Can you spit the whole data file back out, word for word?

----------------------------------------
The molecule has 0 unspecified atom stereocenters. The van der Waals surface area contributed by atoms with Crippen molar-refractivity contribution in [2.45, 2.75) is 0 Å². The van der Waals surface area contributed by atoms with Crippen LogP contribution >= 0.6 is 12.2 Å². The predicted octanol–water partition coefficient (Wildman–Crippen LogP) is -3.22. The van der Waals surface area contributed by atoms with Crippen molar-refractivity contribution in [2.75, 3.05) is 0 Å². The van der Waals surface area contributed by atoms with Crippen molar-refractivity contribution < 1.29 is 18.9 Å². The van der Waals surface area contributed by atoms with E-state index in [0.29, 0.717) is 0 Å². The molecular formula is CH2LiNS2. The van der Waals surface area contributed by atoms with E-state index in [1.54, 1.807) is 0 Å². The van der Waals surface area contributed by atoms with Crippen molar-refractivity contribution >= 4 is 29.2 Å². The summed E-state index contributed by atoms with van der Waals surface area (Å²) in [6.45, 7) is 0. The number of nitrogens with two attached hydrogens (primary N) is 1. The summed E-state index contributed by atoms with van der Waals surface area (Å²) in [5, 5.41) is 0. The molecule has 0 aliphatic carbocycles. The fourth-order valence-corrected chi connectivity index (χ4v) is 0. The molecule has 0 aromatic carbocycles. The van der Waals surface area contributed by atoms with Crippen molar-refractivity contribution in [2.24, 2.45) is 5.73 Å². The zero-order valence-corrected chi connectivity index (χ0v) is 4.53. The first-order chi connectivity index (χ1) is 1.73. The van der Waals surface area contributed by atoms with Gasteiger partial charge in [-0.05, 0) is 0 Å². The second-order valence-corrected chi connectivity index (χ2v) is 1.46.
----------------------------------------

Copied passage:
The molecule has 0 unspecified atom stereocenters. The van der Waals surface area contributed by atoms with Crippen molar-refractivity contribution in [2.45, 2.75) is 0 Å². The van der Waals surface area contributed by atoms with Crippen LogP contribution >= 0.6 is 12.2 Å². The predicted octanol–water partition coefficient (Wildman–Crippen LogP) is -3.22. The van der Waals surface area contributed by atoms with Crippen molar-refractivity contribution in [2.75, 3.05) is 0 Å². The van der Waals surface area contributed by atoms with Crippen molar-refractivity contribution < 1.29 is 18.9 Å². The van der Waals surface area contributed by atoms with E-state index in [0.29, 0.717) is 0 Å². The molecular formula is CH2LiNS2. The van der Waals surface area contributed by atoms with E-state index in [1.54, 1.807) is 0 Å². The van der Waals surface area contributed by atoms with Crippen molar-refractivity contribution >= 4 is 29.2 Å². The summed E-state index contributed by atoms with van der Waals surface area (Å²) in [6.45, 7) is 0. The number of nitrogens with two attached hydrogens (primary N) is 1. The summed E-state index contributed by atoms with van der Waals surface area (Å²) in [5, 5.41) is 0. The molecule has 0 aliphatic carbocycles. The fourth-order valence-corrected chi connectivity index (χ4v) is 0. The molecule has 0 aromatic carbocycles. The van der Waals surface area contributed by atoms with Crippen molar-refractivity contribution in [2.24, 2.45) is 5.73 Å². The zero-order valence-corrected chi connectivity index (χ0v) is 4.53. The first-order chi connectivity index (χ1) is 1.73. The van der Waals surface area contributed by atoms with Gasteiger partial charge in [-0.05, 0) is 0 Å². The second-order valence-corrected chi connectivity index (χ2v) is 1.46.